Jeff Green layup caps improbable Celtics comeback against Pacers, 83-81

INDIANAPOLIS — Their story has evolved swiftly, from an inspiring little run by a team besieged with adversity to a legitimate roll. And the Celtics have transformed themselves from a probable first-round playoff victim to perhaps a legitimate Eastern Conference contender in a matter of weeks.

With every reason to fold and prepare for the snowy trip back to Boston, the Celtics got past the officials, a vicious Pacers defense, and their own ineptitude to go on a stunning rally in the final four minutes to steal an 83-81 victory over Indiana Wednesday night at Bankers Life Fieldhouse.

Kevin Garnett fed Jeff Green for the winning layup with 0.5 seconds left for Boston’s first lead since the first quarter and the Celtics ended the game on an 11-0 run. Garnett was supposed to take the final shot but instead found Green streaking behind David West for the score.

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Indiana was held scoreless for the final 4:36 following Paul George’s 3-pointer for an 81-72 lead. The Celtics had just rallied to cut the lead to 1 but George Hill countered with 8 points in 61 seconds, followed by George’s apparent dagger.

The Celtics’ effort was mistake-filled, and they looked discouraged after the Pacers led by 9. Yet, they valiantly began chipping away while refusing to allow Indiana to toss the ball in the paint to mammoth center Roy Hibbert.

Jason Terry began the run with a jumper, followed by an Avery Bradley layup off a George goaltend. Paul Pierce, having an off night, made a long 3-pointer to reduce the deficit to 81-79 with 2:33 left.

After the Pacers committed two turnovers and missed a jumper over the next 1:12, Garnett again passed up a jumper to find Bradley alone under the basket for the tying score. Indiana was handcuffed offensively by the Celtics’ bizarre combination of man- and zone defense, and they missed jumpers on consecutive possessions, setting up the final play.

Celtics coach Doc Rivers was ready to call a pick-and-roll for Garnett, but assistant coach Armond Hill advised Rivers to include Green.

“He rarely does this, and said, ‘This play worked in the first half so let’s run it again,’ ” Rivers said. “It was great, when everything worked out. Kevin was terrific; we set a nice back pick, and it was a little mixed up but we made a tough shot.”

Garnett won’t be confused with Tom Brady. His pass was high, forcing Green to leap, land, and go to the other side of the basket to convert the layup. Green was open because Pierce not only occupied his own man – George – he gobbled up West with a back screen. West made the mistake of going under the pick-and-roll, getting completely lost. Pierce did his best Matt Light impression to block two Pacers.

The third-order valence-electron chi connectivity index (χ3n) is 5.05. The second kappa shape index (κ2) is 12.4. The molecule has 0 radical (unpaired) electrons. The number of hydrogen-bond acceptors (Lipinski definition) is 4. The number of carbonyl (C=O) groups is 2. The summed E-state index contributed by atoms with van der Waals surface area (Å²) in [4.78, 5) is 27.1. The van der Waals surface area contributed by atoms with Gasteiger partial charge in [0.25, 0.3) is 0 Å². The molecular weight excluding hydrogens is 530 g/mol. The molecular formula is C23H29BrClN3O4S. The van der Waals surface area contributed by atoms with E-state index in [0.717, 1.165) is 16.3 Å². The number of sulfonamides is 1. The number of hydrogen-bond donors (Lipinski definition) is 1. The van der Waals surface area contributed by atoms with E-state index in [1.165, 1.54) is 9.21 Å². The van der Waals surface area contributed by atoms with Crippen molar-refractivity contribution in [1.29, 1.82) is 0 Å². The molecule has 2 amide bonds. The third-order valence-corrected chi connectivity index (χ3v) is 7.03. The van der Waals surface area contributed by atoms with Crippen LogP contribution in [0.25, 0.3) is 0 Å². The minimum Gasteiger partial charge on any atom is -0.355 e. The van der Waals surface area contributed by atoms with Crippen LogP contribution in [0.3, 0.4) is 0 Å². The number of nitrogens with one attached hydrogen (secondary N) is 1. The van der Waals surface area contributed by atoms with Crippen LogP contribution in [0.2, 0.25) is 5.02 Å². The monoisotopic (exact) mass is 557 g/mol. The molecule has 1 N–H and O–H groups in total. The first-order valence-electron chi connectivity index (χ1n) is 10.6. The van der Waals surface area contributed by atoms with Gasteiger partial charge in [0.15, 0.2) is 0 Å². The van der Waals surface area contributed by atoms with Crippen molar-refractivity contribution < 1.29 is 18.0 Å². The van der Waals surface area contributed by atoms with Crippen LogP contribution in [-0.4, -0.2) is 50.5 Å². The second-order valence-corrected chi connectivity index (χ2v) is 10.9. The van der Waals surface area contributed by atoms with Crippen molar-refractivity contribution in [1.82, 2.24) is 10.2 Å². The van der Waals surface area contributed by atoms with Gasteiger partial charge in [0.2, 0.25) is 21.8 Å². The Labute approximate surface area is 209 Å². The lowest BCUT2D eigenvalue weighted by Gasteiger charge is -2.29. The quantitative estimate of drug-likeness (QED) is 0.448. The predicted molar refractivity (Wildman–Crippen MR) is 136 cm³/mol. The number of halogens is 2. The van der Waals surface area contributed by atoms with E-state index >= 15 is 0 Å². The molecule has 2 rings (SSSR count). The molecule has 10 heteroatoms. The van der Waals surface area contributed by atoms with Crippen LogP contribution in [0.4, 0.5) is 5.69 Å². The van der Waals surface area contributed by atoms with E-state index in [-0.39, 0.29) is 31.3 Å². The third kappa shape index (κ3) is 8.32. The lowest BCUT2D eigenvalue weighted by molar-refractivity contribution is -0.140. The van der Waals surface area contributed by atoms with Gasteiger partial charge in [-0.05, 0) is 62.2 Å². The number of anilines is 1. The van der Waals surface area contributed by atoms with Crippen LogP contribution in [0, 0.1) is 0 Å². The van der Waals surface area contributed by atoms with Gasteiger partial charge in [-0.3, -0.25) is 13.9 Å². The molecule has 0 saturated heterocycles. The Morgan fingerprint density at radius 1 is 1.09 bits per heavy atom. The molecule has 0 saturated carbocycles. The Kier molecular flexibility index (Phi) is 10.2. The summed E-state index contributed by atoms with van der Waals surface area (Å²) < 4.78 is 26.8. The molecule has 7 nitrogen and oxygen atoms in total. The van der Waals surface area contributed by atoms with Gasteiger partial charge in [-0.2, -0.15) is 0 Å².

“I’m happy that it went in,” Green said. “It was a great execution, great draw up by Doc. I had to come down with it first, the pass was high. And I know I had to come down, gather myself, and go up strong.”

There was a sense of delight when the Celtics sprinted off the court after Pierce intercepted the Pacers’ final desperation pass, but also shock. They spent all night barking at officials, and were overmatched by Indiana’s physicality and aggressiveness.

Indiana, ranked first in the NBA in defensive field goal percentage and second in points allowed, collected nine steals – five from Lance Stephenson – while Hibbert blocked six shots. They pressured Bradley, forcing him into open-court mistakes. They blitzed the paint, hacking away at the ball when Pierce or Garnett attempted to head to the basket.

The Celtics scored just 58 points and shot 37.5 percent through three quarters, blood figuratively dripping from their noses, having been battered by the current No. 2 seed in the East. It wasn’t until they ignored the inconsistent officiating and began delivering shots of their own that they enjoyed success.

The Pacers missed 16 of 20 shots in the final period. Hibbert, a behemoth with 12 points and 10 rebounds in the first half, didn’t score in the second half, and the Pacers began pointing fingers after defensive breakdowns.

The Celtics are 13-4 since Rajon Rondo sustained a torn right anterior cruciate ligament and are 1½ games behind the fourth-seeded Nets in the conference standings. That fact the Celtics went 2-0 on perhaps their most difficult back-to-back set of the season wasn’t lost on Garnett.

“This is the one of the best teams in the league, they’re playing well and they’re playing well together,” Garnett said of the Pacers. “I thought all game they wanted to play bully ball. They were very firm and I thought we did a good job of adjusting to that firmness. As the game went on, we started to adjust, started to impose our will a little more. We hit shots and executed plays when we had to.”